4 Pages Posted: 21 Oct 2008
In this case, the managers of quality assurance for a pharmaceutical company must specify a fill target for individual bottles of a new blood-pressure medicine. Higher targets lead to higher material costs but fewer seconds.
Rev. Mar. 25, 2013
Carter Blakely, manager of quality assurance for the manufacturing division of Lorex Pharmaceuticals, was pleased with the progress made so far toward the production of the company's newest product, Linatol. Developed for the treatment of high blood pressure and patented by Lorex several years ago, Linatol was a highly promising medicine. After eight years of thorough product testing, including clinical studies of the drug's effectiveness on humans, the U.S. Food and Drug Administration (FDA) had approved Linatol only a week before. The manufacturing division had been able to prepare a production line during the past week and now one-shift production was scheduled to begin on Monday. The marketing division at Lorex had decided that the initial offering of Linatol would be in sealed 10-ounce bottles, packaged in cases of 12 bottles each. The wholesale price had been set at $ 186 per case. The one task remaining for Blakely on that Friday afternoon was the selection of a target amount to which each of the 10-ounce bottles of Linatol would be filled.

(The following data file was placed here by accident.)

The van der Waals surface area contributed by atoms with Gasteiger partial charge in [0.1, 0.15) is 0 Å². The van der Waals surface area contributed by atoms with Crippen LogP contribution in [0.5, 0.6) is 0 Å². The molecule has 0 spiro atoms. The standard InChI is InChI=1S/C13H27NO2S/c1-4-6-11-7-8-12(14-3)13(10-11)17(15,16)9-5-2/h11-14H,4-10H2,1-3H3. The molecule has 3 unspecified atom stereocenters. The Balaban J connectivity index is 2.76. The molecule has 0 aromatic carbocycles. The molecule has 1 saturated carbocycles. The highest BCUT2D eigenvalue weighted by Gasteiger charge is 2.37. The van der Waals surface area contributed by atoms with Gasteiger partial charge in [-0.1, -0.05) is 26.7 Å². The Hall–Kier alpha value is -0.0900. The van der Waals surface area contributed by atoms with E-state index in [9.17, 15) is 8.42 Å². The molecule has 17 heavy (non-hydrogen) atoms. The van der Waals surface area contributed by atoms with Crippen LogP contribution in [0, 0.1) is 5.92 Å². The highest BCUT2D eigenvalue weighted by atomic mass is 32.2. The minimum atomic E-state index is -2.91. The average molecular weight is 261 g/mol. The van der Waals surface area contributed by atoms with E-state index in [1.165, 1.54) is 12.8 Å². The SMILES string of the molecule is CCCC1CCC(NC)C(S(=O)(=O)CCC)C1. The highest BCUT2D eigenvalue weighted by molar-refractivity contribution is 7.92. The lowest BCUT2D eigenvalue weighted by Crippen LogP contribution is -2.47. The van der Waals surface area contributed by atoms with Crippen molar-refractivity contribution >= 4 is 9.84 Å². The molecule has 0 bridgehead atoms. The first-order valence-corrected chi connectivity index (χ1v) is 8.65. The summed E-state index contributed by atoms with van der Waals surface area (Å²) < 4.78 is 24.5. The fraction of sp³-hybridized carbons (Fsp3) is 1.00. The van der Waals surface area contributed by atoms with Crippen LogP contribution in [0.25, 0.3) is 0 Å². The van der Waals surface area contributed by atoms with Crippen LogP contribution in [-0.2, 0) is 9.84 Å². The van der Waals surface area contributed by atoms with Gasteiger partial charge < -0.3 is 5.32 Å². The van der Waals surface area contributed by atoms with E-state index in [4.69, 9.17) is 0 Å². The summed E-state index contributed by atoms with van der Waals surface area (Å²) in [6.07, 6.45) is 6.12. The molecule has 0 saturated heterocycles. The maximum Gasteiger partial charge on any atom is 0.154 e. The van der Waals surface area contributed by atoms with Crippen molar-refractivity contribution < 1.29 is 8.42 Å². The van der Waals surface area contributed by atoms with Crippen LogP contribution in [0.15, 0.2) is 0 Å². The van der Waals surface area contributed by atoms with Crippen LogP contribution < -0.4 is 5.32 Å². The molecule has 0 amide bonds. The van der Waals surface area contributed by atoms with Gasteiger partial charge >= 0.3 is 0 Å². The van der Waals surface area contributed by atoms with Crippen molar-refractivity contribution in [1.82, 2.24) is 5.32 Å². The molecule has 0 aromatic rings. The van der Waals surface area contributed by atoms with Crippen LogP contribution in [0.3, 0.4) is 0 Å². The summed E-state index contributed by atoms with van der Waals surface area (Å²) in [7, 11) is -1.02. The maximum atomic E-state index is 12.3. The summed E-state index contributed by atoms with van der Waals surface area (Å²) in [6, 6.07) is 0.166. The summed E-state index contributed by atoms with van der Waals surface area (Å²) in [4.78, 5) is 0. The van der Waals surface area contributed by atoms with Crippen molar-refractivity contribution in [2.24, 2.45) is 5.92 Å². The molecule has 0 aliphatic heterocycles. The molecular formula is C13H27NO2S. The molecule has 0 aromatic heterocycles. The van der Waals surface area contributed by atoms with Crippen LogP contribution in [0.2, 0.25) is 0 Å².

The Manufacturing of Linatol
Linatol was blended in 5,000-liter batches using a process and formula that were kept confidential by the company. The product was then bottled on one of the company's semiautomatic filling lines. Those lines consisted of an automatic filling mechanism for liquids, a capping and sealing component, and an electronic sensor capable of measuring the volume of liquid in each bottle. The bottles, when filled properly, were conveyed to a packaging machine that would load and seal cartons of 12 bottles each. At top speed, the line chosen for Linatol could fill and package 1,000 bottles per hour. Because of unavoidable delays and setup requirements, the production rate was expected to average 500 cases over an eight-hour shift. Those rates were slower than most of the other filling lines in use, but the relatively low production volumes of Linatol dictated that it be filled on one of the older, slower lines, which was not needed for any other product.
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Keywords: production management, regression analysis, statistics
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